There is a Louvre Museum embossed stamp in the lower middle.
Jacques Villon, (Born Gaston Duchamp) was from a prosperous artistic family which included three brothers: Marcel Duchamp, Jacques Villon (Gaston Duchamp), Raymond Duchamp-Villon and a sister: Suzanne Duchamp-Crotti. He was a renowned graphic artist particularly in etching, drypoint and colored aquatint and as a painter. At first he was influenced by Edgar Degas and Henry de Toulouse-Lautrec and later he participated in the fauvist, cubist and abstract impressionist movements. Jean Crotti, (1878-1958) was a French painter born in Switzerland. He was influenced by Impressionism, Fauvism and Art Nouveau, but after 1910 he experimented with Orphism and Cubism. He moved to New York where he met Marcel Duchamp and his sister Suzanne whom he married. He was frequently exhibited in major galleries in England, Germany and the United States.
—Courtesy of Heather James Fine Art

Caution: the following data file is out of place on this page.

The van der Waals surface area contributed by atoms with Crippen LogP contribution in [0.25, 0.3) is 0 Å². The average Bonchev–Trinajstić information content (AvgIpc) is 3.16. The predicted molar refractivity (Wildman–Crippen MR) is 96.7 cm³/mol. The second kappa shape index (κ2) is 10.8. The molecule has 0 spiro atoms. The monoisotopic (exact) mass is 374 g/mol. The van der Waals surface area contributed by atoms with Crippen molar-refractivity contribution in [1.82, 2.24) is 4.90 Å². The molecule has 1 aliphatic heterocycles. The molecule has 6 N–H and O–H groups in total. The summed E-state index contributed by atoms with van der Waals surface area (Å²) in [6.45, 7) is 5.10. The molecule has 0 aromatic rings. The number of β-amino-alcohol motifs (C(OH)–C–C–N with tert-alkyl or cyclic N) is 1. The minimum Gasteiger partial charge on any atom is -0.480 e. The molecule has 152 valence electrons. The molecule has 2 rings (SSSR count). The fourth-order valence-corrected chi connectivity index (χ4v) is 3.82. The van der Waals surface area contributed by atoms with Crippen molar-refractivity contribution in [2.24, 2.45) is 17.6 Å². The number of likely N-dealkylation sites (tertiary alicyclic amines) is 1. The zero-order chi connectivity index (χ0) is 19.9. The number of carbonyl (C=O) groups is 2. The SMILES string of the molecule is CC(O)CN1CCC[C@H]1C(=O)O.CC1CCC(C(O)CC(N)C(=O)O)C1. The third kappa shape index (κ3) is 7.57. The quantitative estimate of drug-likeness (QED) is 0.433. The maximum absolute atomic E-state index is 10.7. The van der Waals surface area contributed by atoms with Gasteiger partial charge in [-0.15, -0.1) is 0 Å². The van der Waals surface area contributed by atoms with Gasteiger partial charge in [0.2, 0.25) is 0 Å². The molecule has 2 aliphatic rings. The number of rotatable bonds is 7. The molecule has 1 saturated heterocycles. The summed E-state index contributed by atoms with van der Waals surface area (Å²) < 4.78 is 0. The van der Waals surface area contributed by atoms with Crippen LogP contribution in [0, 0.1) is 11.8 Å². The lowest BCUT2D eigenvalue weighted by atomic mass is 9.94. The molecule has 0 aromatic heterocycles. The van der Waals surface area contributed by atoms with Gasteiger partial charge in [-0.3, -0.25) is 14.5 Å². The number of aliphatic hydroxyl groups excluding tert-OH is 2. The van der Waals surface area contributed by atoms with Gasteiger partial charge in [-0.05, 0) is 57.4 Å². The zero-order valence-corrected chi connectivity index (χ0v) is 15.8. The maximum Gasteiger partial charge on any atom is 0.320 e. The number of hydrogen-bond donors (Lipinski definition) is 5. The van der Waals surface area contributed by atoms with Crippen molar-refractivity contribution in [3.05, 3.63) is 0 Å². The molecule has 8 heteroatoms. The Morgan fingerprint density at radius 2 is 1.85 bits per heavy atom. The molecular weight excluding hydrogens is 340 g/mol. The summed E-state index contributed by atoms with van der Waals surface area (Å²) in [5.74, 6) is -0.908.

Signature: Plate lower left
About Jacques Villon
The eldest brother of Marcel Duchamp, caricaturist, illustrator, and painter Jacques Villon traded in his given name (Gaston Emile Duchamp) in homage to Alphonse Daudet’s novel Jack (1876) the poet François Villon. Initially noted for humous political cartoons, he soon turned to more serious "Belle Époque" style of printmaking, influenced by Henri de Toulouse-Lautrec. Eventually, he committed himself to painting, which he saw as "a method of prospecting, a manner of expression." As his style developed, he forged a unique blend of flat, geometric Cubist forms and a luminous palette worthy of the Impressionists. Villon was among the French artists who flirted with pure abstraction in the 1920s, producing compositions based on color theory. Ultimately however, he returned to painting portraits and landscapes, and would continue contributing illustrations and original prints to publications.